We are lucky that we happen to have a situation where there is a spontaneous, almost perfect system of communication. This is true, despite the fact that the conditions which farmworkers apparently enjoy compared with what they could enjoy in terms of rewards for their skills in other industries are still questionable. Sometimes it can be unpleasant to work on a farm—go and pick kale in the snow in winter—but despite the conditions we have good industrial relations. I am glad of it, although some people believe that this is because our people are prepared to co-operate and that they are not as militant as they ought to be. I do not go along with that view. I believe that we shall go further by getting right our industrial relations.

In that happy situation there is one sore which stands out and causes unhappiness in the industry—one subject about which people speak strongly and sometimes viciously. If your Lordships had seen, as I have, a farmworker and his wife put out on to the roadside with nowhere to go and having to spend the night under a tarpaulin and if your Lordships had also seen farmworkers evicted, which meant the splitting up of families, with the husbands going to one set of relations and the wives to another, they would get a little vicious, too, and angry. I do not care where noble Lords sit in this House; they would be angry about it and would want something to be done about it. The Bill proposes to do something about it.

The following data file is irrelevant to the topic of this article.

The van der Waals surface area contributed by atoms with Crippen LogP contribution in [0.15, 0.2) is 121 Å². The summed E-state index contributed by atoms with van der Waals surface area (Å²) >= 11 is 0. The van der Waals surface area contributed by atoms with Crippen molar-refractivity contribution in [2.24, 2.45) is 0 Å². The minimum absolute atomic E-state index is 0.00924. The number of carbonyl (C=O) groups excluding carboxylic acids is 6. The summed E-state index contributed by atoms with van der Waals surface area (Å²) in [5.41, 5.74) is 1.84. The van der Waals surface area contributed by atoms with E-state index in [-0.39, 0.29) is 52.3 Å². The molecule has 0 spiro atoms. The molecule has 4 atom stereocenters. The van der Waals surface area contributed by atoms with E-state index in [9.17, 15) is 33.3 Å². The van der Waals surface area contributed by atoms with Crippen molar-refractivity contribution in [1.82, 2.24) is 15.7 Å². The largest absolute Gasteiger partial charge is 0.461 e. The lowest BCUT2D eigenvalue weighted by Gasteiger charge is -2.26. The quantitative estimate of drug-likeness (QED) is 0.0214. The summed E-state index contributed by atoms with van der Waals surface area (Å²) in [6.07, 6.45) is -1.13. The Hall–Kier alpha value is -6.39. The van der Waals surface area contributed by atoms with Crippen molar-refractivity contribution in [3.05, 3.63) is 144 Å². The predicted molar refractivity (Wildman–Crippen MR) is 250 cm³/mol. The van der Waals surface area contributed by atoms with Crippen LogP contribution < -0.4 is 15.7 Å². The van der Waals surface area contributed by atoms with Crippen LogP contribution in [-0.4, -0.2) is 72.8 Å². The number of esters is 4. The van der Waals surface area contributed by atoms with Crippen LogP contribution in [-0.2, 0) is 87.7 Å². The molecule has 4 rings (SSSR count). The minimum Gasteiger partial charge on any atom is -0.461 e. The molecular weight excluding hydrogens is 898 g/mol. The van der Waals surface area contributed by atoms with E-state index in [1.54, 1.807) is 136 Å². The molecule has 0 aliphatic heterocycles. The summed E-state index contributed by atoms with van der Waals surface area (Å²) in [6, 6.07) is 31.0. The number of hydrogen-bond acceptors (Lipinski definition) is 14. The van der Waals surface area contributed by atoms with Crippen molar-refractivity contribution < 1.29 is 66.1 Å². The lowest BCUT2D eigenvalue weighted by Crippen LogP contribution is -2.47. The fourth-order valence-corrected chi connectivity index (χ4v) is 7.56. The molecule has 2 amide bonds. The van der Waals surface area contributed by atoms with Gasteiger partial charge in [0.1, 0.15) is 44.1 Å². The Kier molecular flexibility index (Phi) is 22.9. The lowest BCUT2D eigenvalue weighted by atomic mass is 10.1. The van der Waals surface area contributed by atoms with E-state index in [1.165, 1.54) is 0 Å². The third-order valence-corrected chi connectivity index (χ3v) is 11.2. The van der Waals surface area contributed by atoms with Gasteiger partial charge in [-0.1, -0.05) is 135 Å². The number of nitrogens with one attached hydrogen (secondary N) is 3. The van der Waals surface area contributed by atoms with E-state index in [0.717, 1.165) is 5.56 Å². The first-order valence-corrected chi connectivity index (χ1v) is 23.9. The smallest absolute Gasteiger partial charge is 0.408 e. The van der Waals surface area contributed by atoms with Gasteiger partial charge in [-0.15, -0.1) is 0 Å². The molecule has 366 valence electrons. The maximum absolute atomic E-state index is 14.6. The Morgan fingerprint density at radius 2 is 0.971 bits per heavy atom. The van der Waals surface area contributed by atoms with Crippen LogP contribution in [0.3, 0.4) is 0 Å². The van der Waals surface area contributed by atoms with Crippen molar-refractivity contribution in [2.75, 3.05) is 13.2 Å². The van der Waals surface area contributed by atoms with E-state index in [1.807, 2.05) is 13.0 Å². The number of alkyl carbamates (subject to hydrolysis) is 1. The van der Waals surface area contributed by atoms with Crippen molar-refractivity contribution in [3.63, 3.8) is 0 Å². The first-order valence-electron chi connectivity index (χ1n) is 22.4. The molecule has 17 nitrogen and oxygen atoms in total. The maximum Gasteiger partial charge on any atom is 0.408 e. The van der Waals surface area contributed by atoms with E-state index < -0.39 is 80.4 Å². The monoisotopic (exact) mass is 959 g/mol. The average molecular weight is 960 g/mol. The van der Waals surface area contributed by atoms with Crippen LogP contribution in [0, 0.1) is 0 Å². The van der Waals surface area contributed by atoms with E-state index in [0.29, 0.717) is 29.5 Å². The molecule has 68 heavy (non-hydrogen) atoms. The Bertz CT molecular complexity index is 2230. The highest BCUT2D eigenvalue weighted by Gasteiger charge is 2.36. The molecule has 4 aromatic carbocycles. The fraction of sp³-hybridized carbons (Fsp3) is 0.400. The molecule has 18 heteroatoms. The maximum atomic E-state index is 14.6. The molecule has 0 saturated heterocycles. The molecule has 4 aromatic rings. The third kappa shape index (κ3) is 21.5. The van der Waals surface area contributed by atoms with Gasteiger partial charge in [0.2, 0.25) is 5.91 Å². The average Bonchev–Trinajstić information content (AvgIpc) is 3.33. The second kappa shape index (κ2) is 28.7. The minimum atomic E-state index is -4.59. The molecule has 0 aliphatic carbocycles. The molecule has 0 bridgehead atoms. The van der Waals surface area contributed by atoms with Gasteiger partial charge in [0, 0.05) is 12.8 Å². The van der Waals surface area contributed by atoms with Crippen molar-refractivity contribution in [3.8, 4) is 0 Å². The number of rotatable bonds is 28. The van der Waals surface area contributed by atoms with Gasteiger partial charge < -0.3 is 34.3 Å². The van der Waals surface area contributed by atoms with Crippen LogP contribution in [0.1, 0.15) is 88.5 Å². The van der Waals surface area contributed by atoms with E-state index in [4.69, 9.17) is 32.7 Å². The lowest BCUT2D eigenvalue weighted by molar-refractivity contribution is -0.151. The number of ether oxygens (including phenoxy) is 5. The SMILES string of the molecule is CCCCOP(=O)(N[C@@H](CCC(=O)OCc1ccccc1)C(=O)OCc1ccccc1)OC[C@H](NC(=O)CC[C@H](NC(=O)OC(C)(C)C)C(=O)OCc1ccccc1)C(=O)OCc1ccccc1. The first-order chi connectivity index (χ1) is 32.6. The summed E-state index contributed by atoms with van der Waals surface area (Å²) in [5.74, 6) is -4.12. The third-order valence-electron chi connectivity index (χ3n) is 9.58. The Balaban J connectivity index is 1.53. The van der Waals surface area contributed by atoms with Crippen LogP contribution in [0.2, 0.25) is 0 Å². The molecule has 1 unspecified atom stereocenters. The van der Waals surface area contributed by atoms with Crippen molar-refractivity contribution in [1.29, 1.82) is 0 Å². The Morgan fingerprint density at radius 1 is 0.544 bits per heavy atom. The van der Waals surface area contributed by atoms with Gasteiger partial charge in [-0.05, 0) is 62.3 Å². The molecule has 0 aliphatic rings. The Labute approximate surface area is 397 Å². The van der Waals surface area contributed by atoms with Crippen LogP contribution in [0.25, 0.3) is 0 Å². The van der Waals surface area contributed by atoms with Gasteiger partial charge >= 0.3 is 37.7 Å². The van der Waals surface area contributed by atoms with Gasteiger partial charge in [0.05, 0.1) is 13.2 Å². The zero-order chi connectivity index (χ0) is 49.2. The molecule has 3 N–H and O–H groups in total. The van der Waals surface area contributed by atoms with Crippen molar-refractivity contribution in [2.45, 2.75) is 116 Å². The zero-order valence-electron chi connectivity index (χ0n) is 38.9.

When farmers talk about the abolition of the tied cottage system I feel that there is great misunderstanding about it. Some people say that it means that tied cottages will be knocked down and that they will disappear from the countryside. Nothing of the kind will happen. The union have made it clear right from the beginning—certainly during my time because I took pains to do so—that by the abolition of the tied cottage we mean to ensure that no farmworker can be evicted unless there is suitable alternative accommodation for him: either another house or, as now proposed, a local authority house. The speeches made against the Bill have been exaggerated and have gone even further than the National Farmers' Union would want to go.